Scuba Diving - - Eurosplash -

Bask­ing sharks of­ten feed close to shore, and their huge dor­sal fins of­ten shock peo­ple swim­ming nearby. These sharks are tough pho­to­graphic sub­jects. If you swim in too fast, they’ll close their mouths and you’ll miss the clas­sic gap­ing-jaws photo. We heard on ma­rine ra­dio that bask­ing sharks had been spot­ted near St. Michael’s. I used a huge 23-inch dome port, which has 10 pounds of lead at­tached to it, just to sink it to half­way so I could shoot clean split lev­els. Both halves of this im­age — a dig­i­tal com­pos­ite — were taken on the same day, in the same area, with the same cam­era.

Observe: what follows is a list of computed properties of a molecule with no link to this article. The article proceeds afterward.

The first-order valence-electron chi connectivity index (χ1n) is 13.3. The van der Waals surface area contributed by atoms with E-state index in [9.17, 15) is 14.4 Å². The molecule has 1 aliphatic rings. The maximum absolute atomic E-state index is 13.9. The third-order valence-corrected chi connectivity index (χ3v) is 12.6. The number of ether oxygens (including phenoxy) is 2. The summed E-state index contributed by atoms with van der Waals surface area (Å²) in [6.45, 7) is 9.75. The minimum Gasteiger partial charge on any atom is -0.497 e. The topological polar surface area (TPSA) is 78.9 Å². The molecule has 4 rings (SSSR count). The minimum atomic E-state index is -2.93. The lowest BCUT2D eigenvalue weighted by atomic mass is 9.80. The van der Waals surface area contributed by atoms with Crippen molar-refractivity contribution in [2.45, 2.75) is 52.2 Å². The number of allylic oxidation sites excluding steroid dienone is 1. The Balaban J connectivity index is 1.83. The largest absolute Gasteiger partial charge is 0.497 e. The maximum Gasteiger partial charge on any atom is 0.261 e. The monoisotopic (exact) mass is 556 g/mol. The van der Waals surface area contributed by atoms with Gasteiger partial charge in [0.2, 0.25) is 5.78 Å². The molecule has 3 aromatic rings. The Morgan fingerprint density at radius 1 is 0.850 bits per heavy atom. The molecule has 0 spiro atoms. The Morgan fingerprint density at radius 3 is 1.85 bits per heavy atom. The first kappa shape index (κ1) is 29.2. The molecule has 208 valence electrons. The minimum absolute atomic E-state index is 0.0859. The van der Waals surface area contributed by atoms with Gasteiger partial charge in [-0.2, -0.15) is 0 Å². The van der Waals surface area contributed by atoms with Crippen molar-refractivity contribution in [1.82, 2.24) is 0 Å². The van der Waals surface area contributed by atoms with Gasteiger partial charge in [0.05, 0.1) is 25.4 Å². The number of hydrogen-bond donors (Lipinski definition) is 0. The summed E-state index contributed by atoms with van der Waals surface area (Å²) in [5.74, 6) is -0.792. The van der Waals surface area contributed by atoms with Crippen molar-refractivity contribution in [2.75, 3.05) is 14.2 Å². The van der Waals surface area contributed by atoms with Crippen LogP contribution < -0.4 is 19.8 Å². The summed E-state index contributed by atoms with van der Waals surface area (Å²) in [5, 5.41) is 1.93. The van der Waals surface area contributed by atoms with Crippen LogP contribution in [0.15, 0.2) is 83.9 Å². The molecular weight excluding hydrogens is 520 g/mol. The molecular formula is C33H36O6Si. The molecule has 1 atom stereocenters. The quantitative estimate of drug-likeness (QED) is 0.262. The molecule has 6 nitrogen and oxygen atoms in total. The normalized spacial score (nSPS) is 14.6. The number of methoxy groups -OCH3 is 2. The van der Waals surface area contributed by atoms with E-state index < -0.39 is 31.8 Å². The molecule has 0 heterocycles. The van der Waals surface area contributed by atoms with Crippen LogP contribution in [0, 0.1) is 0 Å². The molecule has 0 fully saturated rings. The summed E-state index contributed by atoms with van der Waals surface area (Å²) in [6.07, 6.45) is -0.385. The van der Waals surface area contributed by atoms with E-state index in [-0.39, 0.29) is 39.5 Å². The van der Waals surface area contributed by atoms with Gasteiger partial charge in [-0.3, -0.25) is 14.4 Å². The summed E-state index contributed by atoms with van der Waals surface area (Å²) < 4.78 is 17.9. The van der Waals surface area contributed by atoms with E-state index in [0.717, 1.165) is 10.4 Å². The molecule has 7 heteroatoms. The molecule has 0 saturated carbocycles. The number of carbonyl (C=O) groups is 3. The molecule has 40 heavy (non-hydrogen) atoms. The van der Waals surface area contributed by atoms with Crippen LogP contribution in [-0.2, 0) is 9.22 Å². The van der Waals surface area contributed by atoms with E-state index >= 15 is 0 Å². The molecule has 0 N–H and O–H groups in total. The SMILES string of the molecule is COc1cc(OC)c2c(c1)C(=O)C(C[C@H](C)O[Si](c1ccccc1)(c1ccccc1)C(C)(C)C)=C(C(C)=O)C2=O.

LO­CA­TION: St. Michael’s Mount, Corn­wall

PHO­TOG­RA­PHER: Alex Mus­tard

The sec­ond-largest fish in the ocean — only the whale shark is big­ger — bask­ing sharks are fil­ter feed­ers.

WHEN TO GO March to Novem­ber, but best time for the sharks is late May and June; wa­ter temps range from low 50s F to 68˚F DIVE NOW charles­hood.com/ snorkel-with-sharks

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